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Government

Front yard puddles – U.S. property?

Written by Christy Hemken
    On April 9 the U.S. Senate Committee on Environment and Public Works heard testimony on proposed changes to the Clean Water Act, originally passed in 1977.
    Senate Bill 1870 would strike the word “navigable” from the Clean Water Act’s definition of “waters of the United States” and expand the Clean Water Act to the smallest and most isolated bodies of water throughout the country by creating a new definition of “waters.”
    “The new definition is to the point that the puddle in your front yard belongs to the U.S.,” says Wyoming Stock Growers Executive Vice President Jim Magagna. “It’s frightening to read the new wording and see the interpretations that could be given to it on private land.”
    Magagna says he’s also concerned how the changes would impact federal lands. “When federal land agencies are faced with this language, I’m concerned as to what restrictions it might pose to us as users.”
    Supporters of the bill – all the sponsors are Democrats, including Montana’s Senator Max Baucus – contend it only restores the original intent of Congress with regard to the Clean Water Act.
    “Even under the original act there have been numerous court cases that defined ‘navigable’ broadly, but recent cases have narrowed down the federal authority under the Clean Water Act as it affects private property rights,” says Magagna.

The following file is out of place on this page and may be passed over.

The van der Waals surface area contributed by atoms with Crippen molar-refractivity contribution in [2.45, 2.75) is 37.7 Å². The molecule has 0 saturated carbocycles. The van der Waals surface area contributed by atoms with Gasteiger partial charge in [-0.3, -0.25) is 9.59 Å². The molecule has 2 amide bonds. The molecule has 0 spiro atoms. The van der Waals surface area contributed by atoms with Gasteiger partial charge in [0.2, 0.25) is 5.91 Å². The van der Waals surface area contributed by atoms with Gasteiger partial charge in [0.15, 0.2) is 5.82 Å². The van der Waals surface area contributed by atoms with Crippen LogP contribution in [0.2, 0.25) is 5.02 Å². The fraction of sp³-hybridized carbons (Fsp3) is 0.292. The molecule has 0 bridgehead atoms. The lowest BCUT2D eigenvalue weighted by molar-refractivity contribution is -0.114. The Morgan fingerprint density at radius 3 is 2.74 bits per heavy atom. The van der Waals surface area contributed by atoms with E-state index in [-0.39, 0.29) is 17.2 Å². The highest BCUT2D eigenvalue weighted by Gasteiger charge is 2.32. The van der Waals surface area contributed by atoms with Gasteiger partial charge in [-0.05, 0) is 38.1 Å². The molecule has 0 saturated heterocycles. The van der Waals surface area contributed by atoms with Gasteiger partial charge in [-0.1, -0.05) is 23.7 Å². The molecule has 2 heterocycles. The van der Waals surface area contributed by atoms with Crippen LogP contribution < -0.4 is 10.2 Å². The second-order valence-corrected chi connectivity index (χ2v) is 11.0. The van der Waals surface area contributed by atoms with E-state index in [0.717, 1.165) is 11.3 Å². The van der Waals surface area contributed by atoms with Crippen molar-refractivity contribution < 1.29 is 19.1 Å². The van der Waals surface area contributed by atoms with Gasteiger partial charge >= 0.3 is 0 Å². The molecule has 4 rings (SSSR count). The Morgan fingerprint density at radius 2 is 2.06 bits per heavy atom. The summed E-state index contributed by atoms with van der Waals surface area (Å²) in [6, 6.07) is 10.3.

“The Clean Water Act originally used ‘navigable waters’ to protect those large, flowing waters that often traverse from one state to another,” says Magagna. “The federal control comes under the commerce clause because those bodies have impacts on interstate commerce.”
    According to the National Cattlemen’s Beef Association’s Randy Smith of Montana, “Broad expansion of the Clean Water Act would impose a significant financial burden on the nation’s farmers and ranchers and harm their private property rights, while doing little to improve the environment.”
    “It is one thing to regulate navigable waters and wetlands that have a ‘significant nexus’ to those waters, because they have true environmental value,” says Smith. “It is another thing to regulate every wet area, or potentially wet area, simply because it is wet, regardless of the fact that these areas provide very little, if any, environmental value. To think that a rancher would be forced to get a Section 404 permit whenever a cow stepped in a dry wash or a puddle is nothing less than shocking.”
    “Without a doubt, this bill will harm Wyoming agriculture, commercial and residential real estate development and mining,” says U.S. Sen. John Barrasso (R-Wyo.). “It is a direct infringement on the rights of state and local authorities. I will not stand for it and neither will the people of Wyoming.”
    “It is now springtime in the Rockies,” notes Barrasso. “As the snow melts, large, temporary water holes are formed on ranches and farms across the state. If this bill passes, any activity that touches these water holes would now require a federal permit.
    “It will needlessly delay construction or repair of pipelines, ditches, canals and wells. Water is vital to the maintaining our Wyoming way of life. Any delay in providing our communities and economy with water would be disastrous.”
    Along with the Wyoming Stock Growers Association, the Wyoming Association of Rural Water Systems has joined Barrasso in opposition to the legislation.
    As this edition went to press, a vote had not yet been taken on S. 1870. Christy Hemken is assistant editor of the Wyoming Livestock Roundup. Send comments on this article to This email address is being protected from spambots. You need JavaScript enabled to view it..